Three Aspects of Spring

First Movement – ‘Idyll’
Second Movement – ‘Bushwalk’
Third Movement – ‘Synergy’

This small piece was commissioned by the Verdehr Trio and received its world premiere at Casa Thomas Jefferson in Brasilia on September 20 2002, as part of the International Clarinets and Saxophones Conference.

The Verdehrs, the pioneers and finest exponents of the violin/clarinet/piano ensemble have since performed ‘Three Aspects of Spring’ many times in the United States, always to a warm response.

This recording is taken from the Verdehr Trio’s highly successful US premiere of ‘Three Aspects of Spring’ at The Phillips Collection in Washington DC on February 22 2003. Their performance in same venue in October 2006 was described as the highlight of a very fine concert – both reviews are below. They are currently preparing this music for CD release on the Crystal Records label.


More information on the Verdehr Trio.

Washington Post Review

Tuesday, October 31, 2006

Verdehr Trio

There are only so many trio scores featuring clarinet in existence, so the Verdehr Trio — comprised of the husband-wife team of violinist Walter Verdehr and clarinetist Elsa Ludewig-Verdehr, as well as pianist Silvia Roederer — has commissioned several new works. Some fine music has resulted, along with a share of misfires.

The trio’s Sunday evening concert at the Phillips Collection had a bit of both, presenting new pieces from Australia and New Zealand that were mostly engaging but occasionally felt little more original than the concert’s title, “Down Under.”

The clarinet can bewitch a composer (look at Mozart and Brahms), and the danger is to wallow too much in the instrument’s ethereal bathos. “Four Miniatures” of Richard Mills came off well, as the trio struck up tumultuous sounds to match the more pervasive mysterious atmosphere.

Peter Sculthorpe’s “Baltimore Songlines,” which received its Washington premiere, sounded on first hearing somewhat derivative. The score seemed content to emit silky melodies, which, though attractive, never leavened into something more coherent and powerful. Chirping bird calls, sung from the violin, gave a sense of natural openness but improved little on similar effects in the picturesque music of Respighi and the glowing sound-blocks of Messiaen.

The highlight of the afternoon was New Zealand composer Christopher Marshall’s “Three Aspects of Spring.” Even in its quieter moments, the music was expressive, speaking in rich textures, confident gestures and quicksilver mood changes.

While a nicely shaped account of Sculthorpe’s “Grief Singing” opened the concert, a sometimes growling, sometimes melancholic rendition of Douglas Knehans’s “Rive” beautifully closed it out. Bouts of funky intonation detracted little from the Verdehr Trio’s generally sensitive and supple playing.

— Daniel Ginsberg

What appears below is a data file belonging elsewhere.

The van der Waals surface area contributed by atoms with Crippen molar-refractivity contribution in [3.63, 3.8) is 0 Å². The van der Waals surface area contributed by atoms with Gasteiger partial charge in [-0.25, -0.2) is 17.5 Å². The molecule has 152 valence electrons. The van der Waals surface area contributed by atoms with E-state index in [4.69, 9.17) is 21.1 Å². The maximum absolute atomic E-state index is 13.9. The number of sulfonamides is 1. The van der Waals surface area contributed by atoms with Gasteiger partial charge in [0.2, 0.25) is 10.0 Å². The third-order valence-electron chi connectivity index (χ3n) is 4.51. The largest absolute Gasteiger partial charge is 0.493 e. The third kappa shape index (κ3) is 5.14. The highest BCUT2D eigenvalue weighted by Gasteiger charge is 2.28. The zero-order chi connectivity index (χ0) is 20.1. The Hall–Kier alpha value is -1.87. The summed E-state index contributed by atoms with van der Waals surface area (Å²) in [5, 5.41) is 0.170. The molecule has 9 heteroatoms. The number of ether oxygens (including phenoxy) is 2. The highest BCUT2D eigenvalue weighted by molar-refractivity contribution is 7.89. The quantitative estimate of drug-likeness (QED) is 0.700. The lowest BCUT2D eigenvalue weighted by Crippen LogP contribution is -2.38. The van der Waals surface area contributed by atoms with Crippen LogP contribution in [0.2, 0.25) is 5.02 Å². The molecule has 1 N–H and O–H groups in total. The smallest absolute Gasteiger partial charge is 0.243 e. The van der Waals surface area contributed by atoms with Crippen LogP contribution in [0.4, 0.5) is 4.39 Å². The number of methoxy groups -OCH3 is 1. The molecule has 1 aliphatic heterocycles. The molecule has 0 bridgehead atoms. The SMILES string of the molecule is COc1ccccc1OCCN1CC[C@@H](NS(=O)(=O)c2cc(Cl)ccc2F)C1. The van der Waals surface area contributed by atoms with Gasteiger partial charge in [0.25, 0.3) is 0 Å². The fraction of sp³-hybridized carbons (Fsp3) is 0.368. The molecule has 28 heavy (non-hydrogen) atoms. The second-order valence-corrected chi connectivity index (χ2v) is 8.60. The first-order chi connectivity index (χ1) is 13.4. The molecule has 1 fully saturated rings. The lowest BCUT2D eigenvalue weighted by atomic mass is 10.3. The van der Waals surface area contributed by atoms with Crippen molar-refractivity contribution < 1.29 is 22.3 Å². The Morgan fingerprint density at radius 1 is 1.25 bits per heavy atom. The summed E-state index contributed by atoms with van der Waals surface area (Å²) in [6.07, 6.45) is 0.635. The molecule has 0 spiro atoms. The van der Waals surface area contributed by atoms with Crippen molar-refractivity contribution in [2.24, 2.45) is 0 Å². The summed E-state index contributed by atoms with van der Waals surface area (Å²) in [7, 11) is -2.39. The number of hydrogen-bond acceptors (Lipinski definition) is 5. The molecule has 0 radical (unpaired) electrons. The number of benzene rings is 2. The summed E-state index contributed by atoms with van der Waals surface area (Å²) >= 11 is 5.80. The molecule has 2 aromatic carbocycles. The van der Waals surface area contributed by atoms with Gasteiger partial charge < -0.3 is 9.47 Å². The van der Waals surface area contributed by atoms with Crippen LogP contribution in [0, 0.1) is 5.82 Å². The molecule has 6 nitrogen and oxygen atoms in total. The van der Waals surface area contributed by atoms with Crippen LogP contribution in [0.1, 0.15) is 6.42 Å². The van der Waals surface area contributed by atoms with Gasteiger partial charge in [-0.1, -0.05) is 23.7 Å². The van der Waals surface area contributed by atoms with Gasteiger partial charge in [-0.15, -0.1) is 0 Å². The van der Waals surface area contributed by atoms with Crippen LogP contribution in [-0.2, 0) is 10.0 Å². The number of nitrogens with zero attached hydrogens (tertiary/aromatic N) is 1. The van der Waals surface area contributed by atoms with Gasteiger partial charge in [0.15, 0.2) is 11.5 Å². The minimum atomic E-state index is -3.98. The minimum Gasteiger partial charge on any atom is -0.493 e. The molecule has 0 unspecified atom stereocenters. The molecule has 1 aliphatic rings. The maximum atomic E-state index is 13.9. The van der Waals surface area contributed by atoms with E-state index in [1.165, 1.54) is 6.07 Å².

© 2006 The Washington Post Company

Washington Post Review

Tuesday, February 25, 2003

The Verdehr Trio At the Phillips Collection

Music for violin, clarinet and piano is not particularly abundant, but the group responsible for most of what we have, the Verdehr Trio, gave a sparkling demonstration of the medium’s variety and color potential Sunday at the Phillips Collection. All five of the works played were composed for the trio in the past few years; all were excellent.

One of the two U.S. premieres performed, “Trio” (2001), by Greek composer Dimitri Terzakis, showed a variety of influences ranging from Byzantine sacred music to Greek folk dances, with moody, introspective passages and spirited instrumental dialogues for contrast.

The other, “Three Aspects of Spring” (2002), by New Zealand composer Christopher Marshall, was happily melodious in its first and third movements and eerily evocative of vast open spaces in the middle movement, titled “Bushwalk” and featuring tiny motifs inspired by the calls of New Zealand birds.

Jennifer Higdon’s “Dash” (2001), which opened the program and was repeated as an encore, was what its title implies, “like the end of a race,” as the composer said in a brief introduction — speedy, headlong, exhilarating music.

Charles Ruggiero’s “Collage-1912” (2001) was a study in shifting and contrasting colors that elaborates on motifs drawn from a dozen composers who were active in 1912. It achieves a curious kind of unity by focusing on the zeitgeist of that era.

Chinese composer Shuhua Zhu’s “From Luhong Plateau” (2002), which concluded the program, was inspired by the folk music and dances of the Yi people, one of China’s ethnic minorities. It combined exotic atmosphere with a knowing use of Western procedures.

The Verdehr Trio played all this music as though it owned it — as, in fact, it does.

— Joseph McLellan
© 2003 The Washington Post Company